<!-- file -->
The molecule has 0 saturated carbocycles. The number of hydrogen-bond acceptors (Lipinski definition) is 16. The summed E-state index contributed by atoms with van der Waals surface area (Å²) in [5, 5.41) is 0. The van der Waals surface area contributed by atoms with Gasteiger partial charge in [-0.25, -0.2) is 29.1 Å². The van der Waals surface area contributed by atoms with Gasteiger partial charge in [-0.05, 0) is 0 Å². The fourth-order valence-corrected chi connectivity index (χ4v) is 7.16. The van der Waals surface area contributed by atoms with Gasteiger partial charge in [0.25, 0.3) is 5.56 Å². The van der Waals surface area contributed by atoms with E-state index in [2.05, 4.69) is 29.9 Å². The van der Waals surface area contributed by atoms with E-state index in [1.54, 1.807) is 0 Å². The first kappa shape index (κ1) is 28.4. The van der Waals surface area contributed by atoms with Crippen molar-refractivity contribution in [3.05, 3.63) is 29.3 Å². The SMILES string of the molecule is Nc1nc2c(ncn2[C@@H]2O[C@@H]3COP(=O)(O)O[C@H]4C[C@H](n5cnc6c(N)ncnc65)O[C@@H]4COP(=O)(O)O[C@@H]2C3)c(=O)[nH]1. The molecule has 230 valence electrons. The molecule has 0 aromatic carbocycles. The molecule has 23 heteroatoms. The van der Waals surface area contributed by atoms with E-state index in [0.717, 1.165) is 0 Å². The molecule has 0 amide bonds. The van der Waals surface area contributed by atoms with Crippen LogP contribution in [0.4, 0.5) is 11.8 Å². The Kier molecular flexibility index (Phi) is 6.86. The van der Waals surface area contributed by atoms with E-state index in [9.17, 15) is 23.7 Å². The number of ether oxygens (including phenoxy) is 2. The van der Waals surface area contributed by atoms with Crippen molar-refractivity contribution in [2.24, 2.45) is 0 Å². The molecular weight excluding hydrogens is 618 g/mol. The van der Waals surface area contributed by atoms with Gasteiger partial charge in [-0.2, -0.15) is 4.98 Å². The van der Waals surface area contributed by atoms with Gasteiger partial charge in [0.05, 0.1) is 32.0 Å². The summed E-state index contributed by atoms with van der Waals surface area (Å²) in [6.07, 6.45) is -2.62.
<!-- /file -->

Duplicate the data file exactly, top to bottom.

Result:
The molecule has 0 saturated carbocycles. The number of hydrogen-bond acceptors (Lipinski definition) is 16. The summed E-state index contributed by atoms with van der Waals surface area (Å²) in [5, 5.41) is 0. The van der Waals surface area contributed by atoms with Gasteiger partial charge in [-0.25, -0.2) is 29.1 Å². The van der Waals surface area contributed by atoms with Gasteiger partial charge in [-0.05, 0) is 0 Å². The fourth-order valence-corrected chi connectivity index (χ4v) is 7.16. The van der Waals surface area contributed by atoms with Gasteiger partial charge in [0.25, 0.3) is 5.56 Å². The van der Waals surface area contributed by atoms with E-state index in [2.05, 4.69) is 29.9 Å². The van der Waals surface area contributed by atoms with E-state index in [1.54, 1.807) is 0 Å². The first kappa shape index (κ1) is 28.4. The van der Waals surface area contributed by atoms with Crippen molar-refractivity contribution in [3.05, 3.63) is 29.3 Å². The SMILES string of the molecule is Nc1nc2c(ncn2[C@@H]2O[C@@H]3COP(=O)(O)O[C@H]4C[C@H](n5cnc6c(N)ncnc65)O[C@@H]4COP(=O)(O)O[C@@H]2C3)c(=O)[nH]1. The molecule has 230 valence electrons. The molecule has 0 aromatic carbocycles. The molecule has 23 heteroatoms. The van der Waals surface area contributed by atoms with E-state index in [0.717, 1.165) is 0 Å². The molecule has 0 amide bonds. The van der Waals surface area contributed by atoms with Crippen LogP contribution in [0.4, 0.5) is 11.8 Å². The Kier molecular flexibility index (Phi) is 6.86. The van der Waals surface area contributed by atoms with E-state index in [9.17, 15) is 23.7 Å². The number of ether oxygens (including phenoxy) is 2. The van der Waals surface area contributed by atoms with Crippen molar-refractivity contribution in [2.24, 2.45) is 0 Å². The molecular weight excluding hydrogens is 618 g/mol. The van der Waals surface area contributed by atoms with Gasteiger partial charge in [-0.2, -0.15) is 4.98 Å². The van der Waals surface area contributed by atoms with Gasteiger partial charge in [0.05, 0.1) is 32.0 Å². The summed E-state index contributed by atoms with van der Waals surface area (Å²) in [6.07, 6.45) is -2.62.